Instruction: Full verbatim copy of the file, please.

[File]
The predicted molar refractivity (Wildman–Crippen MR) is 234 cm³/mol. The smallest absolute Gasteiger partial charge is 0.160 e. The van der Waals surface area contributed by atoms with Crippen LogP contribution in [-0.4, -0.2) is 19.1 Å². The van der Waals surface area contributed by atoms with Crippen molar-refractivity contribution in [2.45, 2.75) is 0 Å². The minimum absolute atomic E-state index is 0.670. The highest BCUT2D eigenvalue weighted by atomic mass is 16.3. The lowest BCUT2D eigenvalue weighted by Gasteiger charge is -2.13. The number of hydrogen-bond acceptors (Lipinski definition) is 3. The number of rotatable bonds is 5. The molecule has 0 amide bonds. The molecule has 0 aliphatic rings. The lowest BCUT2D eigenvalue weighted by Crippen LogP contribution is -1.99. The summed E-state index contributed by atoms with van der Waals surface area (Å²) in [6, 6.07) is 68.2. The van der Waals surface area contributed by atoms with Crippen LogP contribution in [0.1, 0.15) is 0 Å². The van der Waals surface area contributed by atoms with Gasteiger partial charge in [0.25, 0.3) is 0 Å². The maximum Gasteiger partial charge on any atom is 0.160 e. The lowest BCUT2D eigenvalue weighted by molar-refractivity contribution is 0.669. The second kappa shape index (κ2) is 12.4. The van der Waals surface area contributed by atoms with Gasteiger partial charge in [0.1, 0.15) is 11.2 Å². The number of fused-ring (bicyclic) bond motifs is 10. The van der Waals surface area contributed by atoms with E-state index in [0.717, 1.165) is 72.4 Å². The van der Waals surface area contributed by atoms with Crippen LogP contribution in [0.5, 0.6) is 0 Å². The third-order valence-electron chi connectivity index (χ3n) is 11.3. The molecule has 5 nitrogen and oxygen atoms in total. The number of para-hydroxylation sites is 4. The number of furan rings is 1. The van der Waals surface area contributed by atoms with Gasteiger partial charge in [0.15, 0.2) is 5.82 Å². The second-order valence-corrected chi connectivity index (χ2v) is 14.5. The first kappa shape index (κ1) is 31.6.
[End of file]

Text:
The predicted molar refractivity (Wildman–Crippen MR) is 234 cm³/mol. The smallest absolute Gasteiger partial charge is 0.160 e. The van der Waals surface area contributed by atoms with Crippen LogP contribution in [-0.4, -0.2) is 19.1 Å². The van der Waals surface area contributed by atoms with Crippen molar-refractivity contribution in [2.45, 2.75) is 0 Å². The minimum absolute atomic E-state index is 0.670. The highest BCUT2D eigenvalue weighted by atomic mass is 16.3. The lowest BCUT2D eigenvalue weighted by Gasteiger charge is -2.13. The number of hydrogen-bond acceptors (Lipinski definition) is 3. The number of rotatable bonds is 5. The molecule has 0 amide bonds. The molecule has 0 aliphatic rings. The lowest BCUT2D eigenvalue weighted by Crippen LogP contribution is -1.99. The summed E-state index contributed by atoms with van der Waals surface area (Å²) in [6, 6.07) is 68.2. The van der Waals surface area contributed by atoms with Crippen LogP contribution in [0.1, 0.15) is 0 Å². The van der Waals surface area contributed by atoms with Gasteiger partial charge in [0.25, 0.3) is 0 Å². The maximum Gasteiger partial charge on any atom is 0.160 e. The lowest BCUT2D eigenvalue weighted by molar-refractivity contribution is 0.669. The second kappa shape index (κ2) is 12.4. The van der Waals surface area contributed by atoms with Gasteiger partial charge in [0.1, 0.15) is 11.2 Å². The number of fused-ring (bicyclic) bond motifs is 10. The van der Waals surface area contributed by atoms with E-state index in [0.717, 1.165) is 72.4 Å². The van der Waals surface area contributed by atoms with Crippen LogP contribution in [0.5, 0.6) is 0 Å². The third-order valence-electron chi connectivity index (χ3n) is 11.3. The molecule has 5 nitrogen and oxygen atoms in total. The number of para-hydroxylation sites is 4. The number of furan rings is 1. The van der Waals surface area contributed by atoms with Gasteiger partial charge in [0.15, 0.2) is 5.82 Å². The second-order valence-corrected chi connectivity index (χ2v) is 14.5. The first kappa shape index (κ1) is 31.6.